White House and Republican negotiators reached a balanced-budget agreement late last week that would trim projected Medicare spending by $115 billion over five years, with $100 billion of that savings coming from budgeted payments to providers.
Projected Medicaid spending would be reduced by about $23 billion over the same period, fiscal 1998 through 2002, under the accord.
Representatives of provider groups had a mixed reaction to the budget.
"Our members want a balanced budget, and they are going to be very disappointed if there is not serious restructuring of the Medicare program," said Thomas Scully, president of the Federation of American Health Systems. "But the amount of dollars being taken out of hospitals is very high."
While the details of the agreement were not made public, those familiar with the talks said $43 billion to $48 billion of the $115 billion in savings would come from projected hospital Medicare reimbursements.
Despite a last-ditch lobbying effort led by the American Hospital Association, Medicare hospital payment rates would be frozen in fiscal 1998 under the deal (See story below).
For the duration of the agreement, spanning fiscal 1999 through 2002, hospital payments would increase by the rate of inflation in hospital costs less one percentage point, according to congressional staffers.
Budgeted Medicare payments to managed-care plans would be reduced by $34 billion to $38 billion, with the remainder of the savings coming from physicians, other providers and beneficiaries.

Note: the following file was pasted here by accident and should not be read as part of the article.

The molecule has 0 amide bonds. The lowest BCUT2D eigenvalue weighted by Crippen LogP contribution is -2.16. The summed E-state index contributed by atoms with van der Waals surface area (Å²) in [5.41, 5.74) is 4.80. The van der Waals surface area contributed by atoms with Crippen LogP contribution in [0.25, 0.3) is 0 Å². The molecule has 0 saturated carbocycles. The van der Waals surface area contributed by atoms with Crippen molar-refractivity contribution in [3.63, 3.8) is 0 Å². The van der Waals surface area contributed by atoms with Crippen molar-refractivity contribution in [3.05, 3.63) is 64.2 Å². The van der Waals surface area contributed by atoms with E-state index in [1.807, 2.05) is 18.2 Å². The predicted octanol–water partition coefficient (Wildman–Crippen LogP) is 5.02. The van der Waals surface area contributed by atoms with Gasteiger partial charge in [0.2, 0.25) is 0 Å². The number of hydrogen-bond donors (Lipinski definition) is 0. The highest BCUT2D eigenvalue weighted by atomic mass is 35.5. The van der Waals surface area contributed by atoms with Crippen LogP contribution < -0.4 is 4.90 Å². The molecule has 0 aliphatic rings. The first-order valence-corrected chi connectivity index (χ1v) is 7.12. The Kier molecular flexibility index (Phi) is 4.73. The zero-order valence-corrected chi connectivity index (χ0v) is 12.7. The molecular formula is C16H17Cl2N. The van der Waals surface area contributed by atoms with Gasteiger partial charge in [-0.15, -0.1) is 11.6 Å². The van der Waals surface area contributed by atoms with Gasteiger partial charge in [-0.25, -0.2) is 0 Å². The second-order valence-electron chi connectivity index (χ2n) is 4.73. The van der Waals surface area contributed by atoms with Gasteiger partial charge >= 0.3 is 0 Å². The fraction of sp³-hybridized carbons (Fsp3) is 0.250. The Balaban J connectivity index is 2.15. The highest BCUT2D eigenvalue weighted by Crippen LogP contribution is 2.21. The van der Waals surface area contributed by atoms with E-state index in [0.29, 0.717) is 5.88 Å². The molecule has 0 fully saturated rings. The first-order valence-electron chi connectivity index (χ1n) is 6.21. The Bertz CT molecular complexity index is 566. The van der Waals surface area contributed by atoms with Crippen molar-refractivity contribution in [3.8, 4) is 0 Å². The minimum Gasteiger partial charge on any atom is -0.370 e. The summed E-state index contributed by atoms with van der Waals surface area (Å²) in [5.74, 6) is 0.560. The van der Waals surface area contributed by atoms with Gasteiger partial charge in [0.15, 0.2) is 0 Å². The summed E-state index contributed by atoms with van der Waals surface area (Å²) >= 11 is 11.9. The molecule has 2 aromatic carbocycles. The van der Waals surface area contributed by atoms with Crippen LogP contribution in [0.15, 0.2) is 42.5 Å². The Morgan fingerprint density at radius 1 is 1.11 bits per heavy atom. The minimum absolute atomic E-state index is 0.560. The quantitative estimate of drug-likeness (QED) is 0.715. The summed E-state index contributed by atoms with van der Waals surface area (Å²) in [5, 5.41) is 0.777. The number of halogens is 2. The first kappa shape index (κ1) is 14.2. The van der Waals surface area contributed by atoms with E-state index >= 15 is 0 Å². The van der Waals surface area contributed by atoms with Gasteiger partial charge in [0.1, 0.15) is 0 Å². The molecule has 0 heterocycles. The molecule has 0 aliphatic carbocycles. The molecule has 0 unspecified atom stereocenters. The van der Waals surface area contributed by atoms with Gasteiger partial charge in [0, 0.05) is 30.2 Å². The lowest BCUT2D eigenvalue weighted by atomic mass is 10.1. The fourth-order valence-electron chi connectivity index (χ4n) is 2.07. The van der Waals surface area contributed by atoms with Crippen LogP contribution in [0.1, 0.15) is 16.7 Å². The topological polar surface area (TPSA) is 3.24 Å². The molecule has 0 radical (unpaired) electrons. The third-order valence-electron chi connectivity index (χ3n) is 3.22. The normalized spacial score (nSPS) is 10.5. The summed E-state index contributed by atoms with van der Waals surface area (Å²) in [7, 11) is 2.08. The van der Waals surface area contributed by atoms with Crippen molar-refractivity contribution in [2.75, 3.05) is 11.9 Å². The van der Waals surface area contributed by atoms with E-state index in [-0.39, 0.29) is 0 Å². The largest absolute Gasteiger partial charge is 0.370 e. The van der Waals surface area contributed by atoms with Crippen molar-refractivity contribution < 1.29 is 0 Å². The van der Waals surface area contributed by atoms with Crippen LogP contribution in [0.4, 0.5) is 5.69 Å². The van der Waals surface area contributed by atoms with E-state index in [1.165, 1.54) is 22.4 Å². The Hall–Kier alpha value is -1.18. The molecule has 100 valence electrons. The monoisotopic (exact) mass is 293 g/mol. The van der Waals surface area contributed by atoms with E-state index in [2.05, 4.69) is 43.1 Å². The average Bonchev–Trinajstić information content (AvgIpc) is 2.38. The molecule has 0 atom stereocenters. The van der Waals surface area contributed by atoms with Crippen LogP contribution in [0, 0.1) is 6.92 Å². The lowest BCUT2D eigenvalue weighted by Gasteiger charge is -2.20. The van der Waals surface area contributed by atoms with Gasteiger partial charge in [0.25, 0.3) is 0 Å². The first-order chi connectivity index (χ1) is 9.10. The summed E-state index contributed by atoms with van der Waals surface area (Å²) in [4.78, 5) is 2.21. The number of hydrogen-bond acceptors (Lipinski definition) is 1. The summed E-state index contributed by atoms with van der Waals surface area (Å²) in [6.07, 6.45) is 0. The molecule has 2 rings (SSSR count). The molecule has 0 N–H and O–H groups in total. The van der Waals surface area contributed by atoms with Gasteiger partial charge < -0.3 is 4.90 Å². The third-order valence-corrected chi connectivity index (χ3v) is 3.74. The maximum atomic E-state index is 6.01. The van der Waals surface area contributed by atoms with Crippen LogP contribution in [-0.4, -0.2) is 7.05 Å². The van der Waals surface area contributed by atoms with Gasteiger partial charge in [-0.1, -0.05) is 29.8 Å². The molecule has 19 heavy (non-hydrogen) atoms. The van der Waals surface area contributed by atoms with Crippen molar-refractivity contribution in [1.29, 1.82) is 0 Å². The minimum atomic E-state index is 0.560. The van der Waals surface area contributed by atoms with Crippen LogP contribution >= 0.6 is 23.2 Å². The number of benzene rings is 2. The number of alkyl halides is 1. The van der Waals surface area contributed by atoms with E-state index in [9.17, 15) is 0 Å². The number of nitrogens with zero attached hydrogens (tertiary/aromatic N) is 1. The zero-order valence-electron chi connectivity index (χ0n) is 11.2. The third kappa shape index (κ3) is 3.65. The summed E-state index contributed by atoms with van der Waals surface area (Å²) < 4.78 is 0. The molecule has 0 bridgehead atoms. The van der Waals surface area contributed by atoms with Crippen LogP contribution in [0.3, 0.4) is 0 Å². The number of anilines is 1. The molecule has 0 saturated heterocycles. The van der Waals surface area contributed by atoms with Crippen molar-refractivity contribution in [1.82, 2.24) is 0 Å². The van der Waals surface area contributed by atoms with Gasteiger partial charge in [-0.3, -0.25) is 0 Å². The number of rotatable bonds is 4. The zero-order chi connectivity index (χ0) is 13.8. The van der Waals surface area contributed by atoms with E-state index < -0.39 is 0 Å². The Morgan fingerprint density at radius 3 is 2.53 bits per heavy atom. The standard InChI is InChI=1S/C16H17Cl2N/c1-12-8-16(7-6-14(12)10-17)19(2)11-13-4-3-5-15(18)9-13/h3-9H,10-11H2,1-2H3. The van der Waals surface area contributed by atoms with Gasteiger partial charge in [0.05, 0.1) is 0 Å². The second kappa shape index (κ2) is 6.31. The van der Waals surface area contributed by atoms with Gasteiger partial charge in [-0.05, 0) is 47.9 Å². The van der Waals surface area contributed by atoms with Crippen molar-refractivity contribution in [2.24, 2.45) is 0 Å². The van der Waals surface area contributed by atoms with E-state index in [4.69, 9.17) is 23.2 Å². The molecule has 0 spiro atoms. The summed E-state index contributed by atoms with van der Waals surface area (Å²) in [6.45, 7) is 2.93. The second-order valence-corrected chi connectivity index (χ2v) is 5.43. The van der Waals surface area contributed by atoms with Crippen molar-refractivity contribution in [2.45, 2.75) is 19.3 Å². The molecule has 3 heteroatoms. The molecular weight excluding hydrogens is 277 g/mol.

Although the framework for the agreement was reached last week, it represents little more than broad budgetary targets. By law, the actual policies designed to reach those savings targets must be passed by congressional committees later this year.
As rank-and-file members of both parties were briefed on the deal last week, there appeared to be enough support to pass it in both the House and the Senate.
A group of conservative Republicans led by Reps. Zach Wamp of Tennessee and W.J. "Billy" Tauzin of Louisiana predicted the plan would have strong support among House Republicans. Rep. Charles Stenholm of Texas, a member of the group of conservative Democrats called the "Blue Dogs," said 60 to 75 House Democrats also would support the plan.
House Democratic leaders and liberals, led by Minority Leader Richard Gephardt of Missouri, said they would not support the deal because it reduced Medicare spending too much and did not spend enough on health and education.
The $115 billion in savings represents a little more than 9% of the nearly $1.25 trillion budgeted for Medicare spending from fiscal 1998 through fiscal 2002.